And trust me the Democrats aren’t any better when it comes to getting our fiscal house in order. Come election time they too will pander to get on Fox. Progress will never come in the form of dumbing down the truth. As an aging voter I get a sense with each election that the truth is being cloaked in the Emperor’s New Clothes.
How to insure your child's car while away at school without assuming liability for the driver's negligence
Often times I get questions asked online that should be added as blog posts. This is one of them.
Our son is a full-time college student in Washington, and he is about to purchase car insurance. He is still a resident of Iowa, where my wife and I live. Would it be wise for our son and me to buy the car together and tag and title it in Iowa so we can put him on our umbrella policy? Or should he just get his own and stay off his parents' policy? The question is this: we claim him as a dependent on our income tax returns and are co-signers on his student loans, so would we be liable in the event of a car accident? If so, would we be ahead to put him on our policy where we have a $1.4 million umbrella rather than have our son take out a minimum liability policy of his own in Washington?
I think this is one of the wisest questions a parent can ask. I too asked it when my children were just learning to drive. Here is what I did. I purchased a car for them with the understanding they had to pay me back and to insure and maintain it. Rather than put my name on the title, because I didn’t want the liability exposure, I titled the car in their name and placed a lien on the title in my name. They signed a loan repayment agreement that included language giving me the right to repossess without notice if they failed to maintain insurance or place the collateral at risk. Placing the collateral at risk could include driving while under the influence of alcohol. I kept the extra set of keys.
Your situation may be a little different than mine. I own sizeable assets and didn’t want to place them at risk. You may not have that challenge and simply want to have a large insurance policy in place to protect the child. Remember placing a car in your name, makes you the owner and under Iowa law the owner is legally responsible for the permissive driver’s negligence, which may include drivers your son gives permission to operate the car or truck. I didn’t want that kind of exposure or hassle with trying to control who drives the car. With their being at school and away from home it’s tough for us to really know what is going on.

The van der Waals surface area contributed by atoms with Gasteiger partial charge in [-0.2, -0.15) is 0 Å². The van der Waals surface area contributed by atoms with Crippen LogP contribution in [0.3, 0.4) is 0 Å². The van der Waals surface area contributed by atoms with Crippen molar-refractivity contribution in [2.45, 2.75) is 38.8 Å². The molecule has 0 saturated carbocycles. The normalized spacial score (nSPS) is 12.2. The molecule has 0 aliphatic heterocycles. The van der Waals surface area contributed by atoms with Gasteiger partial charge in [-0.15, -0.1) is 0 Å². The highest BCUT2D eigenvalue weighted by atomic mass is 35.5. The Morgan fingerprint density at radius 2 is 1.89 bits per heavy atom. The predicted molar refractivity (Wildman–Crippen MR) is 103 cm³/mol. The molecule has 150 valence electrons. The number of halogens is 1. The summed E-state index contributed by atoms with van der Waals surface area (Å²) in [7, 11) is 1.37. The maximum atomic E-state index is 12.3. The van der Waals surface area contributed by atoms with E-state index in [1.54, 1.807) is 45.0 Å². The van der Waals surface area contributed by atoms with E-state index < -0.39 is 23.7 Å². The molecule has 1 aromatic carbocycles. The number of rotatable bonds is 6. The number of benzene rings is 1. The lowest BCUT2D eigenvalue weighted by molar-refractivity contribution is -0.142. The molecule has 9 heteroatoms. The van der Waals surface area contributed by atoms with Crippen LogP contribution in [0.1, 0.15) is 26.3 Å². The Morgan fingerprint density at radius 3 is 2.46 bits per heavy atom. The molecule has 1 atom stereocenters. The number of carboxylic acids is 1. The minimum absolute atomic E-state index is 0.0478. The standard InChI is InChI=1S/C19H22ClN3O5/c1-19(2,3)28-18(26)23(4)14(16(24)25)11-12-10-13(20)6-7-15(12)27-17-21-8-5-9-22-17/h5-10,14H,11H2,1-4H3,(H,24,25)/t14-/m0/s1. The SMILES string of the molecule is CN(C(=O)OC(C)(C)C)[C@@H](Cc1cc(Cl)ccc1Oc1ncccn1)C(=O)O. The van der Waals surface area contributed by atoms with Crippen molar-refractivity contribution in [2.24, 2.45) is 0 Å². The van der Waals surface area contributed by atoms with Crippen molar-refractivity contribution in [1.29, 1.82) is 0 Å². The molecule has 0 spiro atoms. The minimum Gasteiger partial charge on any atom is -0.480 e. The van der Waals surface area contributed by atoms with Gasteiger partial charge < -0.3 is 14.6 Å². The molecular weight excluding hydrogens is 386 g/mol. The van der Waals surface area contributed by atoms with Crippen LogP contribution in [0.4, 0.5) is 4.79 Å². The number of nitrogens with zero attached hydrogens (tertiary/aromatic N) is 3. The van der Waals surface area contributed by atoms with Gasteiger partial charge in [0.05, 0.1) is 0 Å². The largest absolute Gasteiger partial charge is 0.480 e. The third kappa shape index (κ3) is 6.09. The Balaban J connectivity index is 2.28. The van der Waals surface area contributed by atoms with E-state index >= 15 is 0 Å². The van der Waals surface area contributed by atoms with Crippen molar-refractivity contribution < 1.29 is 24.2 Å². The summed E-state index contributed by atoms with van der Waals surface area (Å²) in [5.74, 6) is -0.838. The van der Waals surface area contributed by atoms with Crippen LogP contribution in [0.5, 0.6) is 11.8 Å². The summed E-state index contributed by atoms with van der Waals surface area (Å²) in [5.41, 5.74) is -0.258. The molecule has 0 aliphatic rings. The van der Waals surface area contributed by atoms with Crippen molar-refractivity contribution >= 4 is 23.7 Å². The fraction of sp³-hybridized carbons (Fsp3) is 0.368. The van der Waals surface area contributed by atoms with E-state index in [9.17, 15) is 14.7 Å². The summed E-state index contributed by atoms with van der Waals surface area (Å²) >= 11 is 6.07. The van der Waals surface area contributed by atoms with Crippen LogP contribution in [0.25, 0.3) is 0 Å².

The umbrella insurance policy you have at $1.4 million may or may not be enough coverage. Here is what I mean by that. The umbrella policy may or may not include a provision to extend the underlying car insurance coverage for underinsured and uninsured motorist coverage. Read the policy and see if it does. I also write blogs on the Des Moines market for Injuryboard.com and on the Lombardi Law Firm website blog, The Verdict, and have covered this subject just recently on WJRN Talk Radio, Racine, Wisconsin. If you write to me I can provide the links. See if this works for you to listen.
File name: 02~25~08nmlomb.mp3:
Download link: http://www.mediafire.com/file/dytnxgt3gi9
And here is the InjuryBoard link:
Posted by Steve Lombardi | February 11, 2009 10:25 AM
The biggest road hazard you may face this and next year are uninsured motorists. If you didn’t have enough to worry about with double bottomed semi-truck trailers, pieces of retread tires and...
And the link to The Verdict article with the same title.
I hope this answers your questions, if not write to me again. Here is Iowa Code section 321.493 where I’ve underlined the important language.
321.493 Liability for damages.
1. a. Subject to paragraph "b", in all cases where damage is done by any motor vehicle by reason of negligence of the driver, and driven with the consent of the owner, the owner of the motor vehicle shall be liable for such damage. For purposes of this subsection, "owner" means the person to whom the certificate of title for the vehicle has been issued or assigned or to whom a manufacturer's or importer's certificate of origin for the vehicle has been delivered or assigned. However, if the vehicle is leased, "owner" means the person to whom the vehicle is leased, not the person to whom the certificate of title for the vehicle has been issued or assigned or to whom the manufacturer's or importer's certificate of origin for the vehicle has been delivered or assigned. For purposes of this subsection, "leased" means the transfer of the possession or right to possession of a vehicle to a lessee for a valuable consideration for a continuous period of twelve months or more, pursuant to a written agreement.
Megan wrote yesterday about science laboratory accidents that injure students. Her post Experiments in Education, discussed the danger for serious injury while conducting lab experiments. I was surprised how many students were injured in school labs. I went to high school from 1968 to 1972 at Bristol in High SchoolRhode Island. Back in the day, our labs were pretty basic. We horsed around and made it through without anyone getting seriously injured. I did like to experiment. I’d better leave it at that lest some parent take me to task for suggesting one more way a young student can get hurt.